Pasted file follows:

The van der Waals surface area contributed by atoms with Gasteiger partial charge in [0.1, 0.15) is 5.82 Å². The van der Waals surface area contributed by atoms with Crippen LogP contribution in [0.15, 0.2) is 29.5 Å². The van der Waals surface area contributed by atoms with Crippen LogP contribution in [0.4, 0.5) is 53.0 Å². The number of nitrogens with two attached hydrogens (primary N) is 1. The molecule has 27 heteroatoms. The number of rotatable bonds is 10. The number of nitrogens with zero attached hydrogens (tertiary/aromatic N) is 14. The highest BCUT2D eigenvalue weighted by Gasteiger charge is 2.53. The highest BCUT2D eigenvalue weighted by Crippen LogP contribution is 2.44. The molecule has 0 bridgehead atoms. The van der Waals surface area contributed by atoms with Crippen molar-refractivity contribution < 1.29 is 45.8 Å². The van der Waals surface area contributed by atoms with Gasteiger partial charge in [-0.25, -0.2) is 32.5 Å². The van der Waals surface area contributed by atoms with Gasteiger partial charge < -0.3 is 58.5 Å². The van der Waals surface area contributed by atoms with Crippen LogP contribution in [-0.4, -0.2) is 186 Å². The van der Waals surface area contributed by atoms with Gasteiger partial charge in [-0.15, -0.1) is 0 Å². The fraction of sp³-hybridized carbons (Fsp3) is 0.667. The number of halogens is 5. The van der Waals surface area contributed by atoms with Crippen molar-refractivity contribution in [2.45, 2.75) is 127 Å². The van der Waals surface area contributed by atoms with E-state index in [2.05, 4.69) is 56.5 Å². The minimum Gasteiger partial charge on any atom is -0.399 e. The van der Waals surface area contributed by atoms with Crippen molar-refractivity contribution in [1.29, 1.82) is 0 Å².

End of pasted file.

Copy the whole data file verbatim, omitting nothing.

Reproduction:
The van der Waals surface area contributed by atoms with Gasteiger partial charge in [0.1, 0.15) is 5.82 Å². The van der Waals surface area contributed by atoms with Crippen LogP contribution in [0.15, 0.2) is 29.5 Å². The van der Waals surface area contributed by atoms with Crippen LogP contribution in [0.4, 0.5) is 53.0 Å². The number of nitrogens with two attached hydrogens (primary N) is 1. The molecule has 27 heteroatoms. The number of rotatable bonds is 10. The number of nitrogens with zero attached hydrogens (tertiary/aromatic N) is 14. The highest BCUT2D eigenvalue weighted by Gasteiger charge is 2.53. The highest BCUT2D eigenvalue weighted by Crippen LogP contribution is 2.44. The molecule has 0 bridgehead atoms. The van der Waals surface area contributed by atoms with Crippen molar-refractivity contribution < 1.29 is 45.8 Å². The van der Waals surface area contributed by atoms with Gasteiger partial charge in [-0.25, -0.2) is 32.5 Å². The van der Waals surface area contributed by atoms with Gasteiger partial charge < -0.3 is 58.5 Å². The van der Waals surface area contributed by atoms with Crippen LogP contribution in [-0.4, -0.2) is 186 Å². The van der Waals surface area contributed by atoms with Gasteiger partial charge in [-0.15, -0.1) is 0 Å². The fraction of sp³-hybridized carbons (Fsp3) is 0.667. The number of halogens is 5. The van der Waals surface area contributed by atoms with Crippen molar-refractivity contribution in [2.45, 2.75) is 127 Å². The van der Waals surface area contributed by atoms with E-state index in [2.05, 4.69) is 56.5 Å². The minimum Gasteiger partial charge on any atom is -0.399 e. The van der Waals surface area contributed by atoms with Crippen molar-refractivity contribution in [1.29, 1.82) is 0 Å².